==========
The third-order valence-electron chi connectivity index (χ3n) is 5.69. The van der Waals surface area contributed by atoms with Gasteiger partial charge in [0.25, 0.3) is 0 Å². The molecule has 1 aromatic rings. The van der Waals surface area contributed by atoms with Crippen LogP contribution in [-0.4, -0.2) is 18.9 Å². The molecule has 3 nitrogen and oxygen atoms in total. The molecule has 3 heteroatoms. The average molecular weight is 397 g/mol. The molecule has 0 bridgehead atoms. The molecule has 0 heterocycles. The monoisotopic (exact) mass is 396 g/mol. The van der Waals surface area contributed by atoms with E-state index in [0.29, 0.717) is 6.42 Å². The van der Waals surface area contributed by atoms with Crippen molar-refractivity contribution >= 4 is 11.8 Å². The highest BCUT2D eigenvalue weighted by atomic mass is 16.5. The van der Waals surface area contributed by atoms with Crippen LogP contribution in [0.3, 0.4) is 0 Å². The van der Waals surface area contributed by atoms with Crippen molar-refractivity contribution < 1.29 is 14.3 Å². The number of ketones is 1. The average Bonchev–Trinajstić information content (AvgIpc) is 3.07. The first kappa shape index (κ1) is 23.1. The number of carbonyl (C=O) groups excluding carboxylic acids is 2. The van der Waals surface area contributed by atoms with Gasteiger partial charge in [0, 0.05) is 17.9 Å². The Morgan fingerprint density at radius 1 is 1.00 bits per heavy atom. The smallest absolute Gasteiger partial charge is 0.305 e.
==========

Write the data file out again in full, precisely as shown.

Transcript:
The third-order valence-electron chi connectivity index (χ3n) is 5.69. The van der Waals surface area contributed by atoms with Gasteiger partial charge in [0.25, 0.3) is 0 Å². The molecule has 1 aromatic rings. The van der Waals surface area contributed by atoms with Crippen LogP contribution in [-0.4, -0.2) is 18.9 Å². The molecule has 3 nitrogen and oxygen atoms in total. The molecule has 3 heteroatoms. The average molecular weight is 397 g/mol. The molecule has 0 bridgehead atoms. The molecule has 0 heterocycles. The monoisotopic (exact) mass is 396 g/mol. The van der Waals surface area contributed by atoms with E-state index in [0.29, 0.717) is 6.42 Å². The van der Waals surface area contributed by atoms with Crippen molar-refractivity contribution >= 4 is 11.8 Å². The highest BCUT2D eigenvalue weighted by atomic mass is 16.5. The van der Waals surface area contributed by atoms with Crippen LogP contribution in [0.3, 0.4) is 0 Å². The van der Waals surface area contributed by atoms with Crippen molar-refractivity contribution < 1.29 is 14.3 Å². The number of ketones is 1. The average Bonchev–Trinajstić information content (AvgIpc) is 3.07. The first kappa shape index (κ1) is 23.1. The number of carbonyl (C=O) groups excluding carboxylic acids is 2. The van der Waals surface area contributed by atoms with Gasteiger partial charge in [0, 0.05) is 17.9 Å². The Morgan fingerprint density at radius 1 is 1.00 bits per heavy atom. The smallest absolute Gasteiger partial charge is 0.305 e.